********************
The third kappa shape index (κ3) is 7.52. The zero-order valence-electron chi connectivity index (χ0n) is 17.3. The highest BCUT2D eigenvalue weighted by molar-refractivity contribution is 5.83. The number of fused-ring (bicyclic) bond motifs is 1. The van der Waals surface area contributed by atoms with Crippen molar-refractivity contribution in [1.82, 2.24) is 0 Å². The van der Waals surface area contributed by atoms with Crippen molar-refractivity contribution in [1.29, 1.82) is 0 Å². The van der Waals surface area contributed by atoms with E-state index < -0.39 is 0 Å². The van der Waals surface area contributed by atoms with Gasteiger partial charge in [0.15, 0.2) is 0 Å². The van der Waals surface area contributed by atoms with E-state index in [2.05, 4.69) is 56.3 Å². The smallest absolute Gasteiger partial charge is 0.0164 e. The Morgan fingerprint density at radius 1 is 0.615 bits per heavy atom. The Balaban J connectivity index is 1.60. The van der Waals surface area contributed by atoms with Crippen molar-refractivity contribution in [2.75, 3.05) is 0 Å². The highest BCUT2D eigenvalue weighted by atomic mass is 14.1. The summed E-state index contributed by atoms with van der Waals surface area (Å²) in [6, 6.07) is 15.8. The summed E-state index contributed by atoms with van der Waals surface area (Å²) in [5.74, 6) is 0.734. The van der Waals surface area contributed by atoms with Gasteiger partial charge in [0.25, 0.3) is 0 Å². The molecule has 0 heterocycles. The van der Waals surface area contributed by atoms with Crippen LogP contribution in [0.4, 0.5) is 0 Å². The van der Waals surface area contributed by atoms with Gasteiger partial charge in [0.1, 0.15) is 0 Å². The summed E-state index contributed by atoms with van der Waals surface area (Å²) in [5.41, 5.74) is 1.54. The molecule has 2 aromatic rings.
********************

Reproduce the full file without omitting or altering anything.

The third kappa shape index (κ3) is 7.52. The zero-order valence-electron chi connectivity index (χ0n) is 17.3. The highest BCUT2D eigenvalue weighted by molar-refractivity contribution is 5.83. The number of fused-ring (bicyclic) bond motifs is 1. The van der Waals surface area contributed by atoms with Crippen molar-refractivity contribution in [1.82, 2.24) is 0 Å². The van der Waals surface area contributed by atoms with Crippen molar-refractivity contribution in [1.29, 1.82) is 0 Å². The van der Waals surface area contributed by atoms with E-state index < -0.39 is 0 Å². The van der Waals surface area contributed by atoms with Gasteiger partial charge in [0.15, 0.2) is 0 Å². The van der Waals surface area contributed by atoms with E-state index in [2.05, 4.69) is 56.3 Å². The smallest absolute Gasteiger partial charge is 0.0164 e. The Morgan fingerprint density at radius 1 is 0.615 bits per heavy atom. The Balaban J connectivity index is 1.60. The van der Waals surface area contributed by atoms with Crippen molar-refractivity contribution in [2.75, 3.05) is 0 Å². The highest BCUT2D eigenvalue weighted by atomic mass is 14.1. The summed E-state index contributed by atoms with van der Waals surface area (Å²) in [6, 6.07) is 15.8. The summed E-state index contributed by atoms with van der Waals surface area (Å²) in [5.74, 6) is 0.734. The van der Waals surface area contributed by atoms with Gasteiger partial charge in [0.25, 0.3) is 0 Å². The molecule has 0 heterocycles. The van der Waals surface area contributed by atoms with Crippen LogP contribution in [0.4, 0.5) is 0 Å². The van der Waals surface area contributed by atoms with Gasteiger partial charge in [0.1, 0.15) is 0 Å². The summed E-state index contributed by atoms with van der Waals surface area (Å²) in [5.41, 5.74) is 1.54. The molecule has 2 aromatic rings.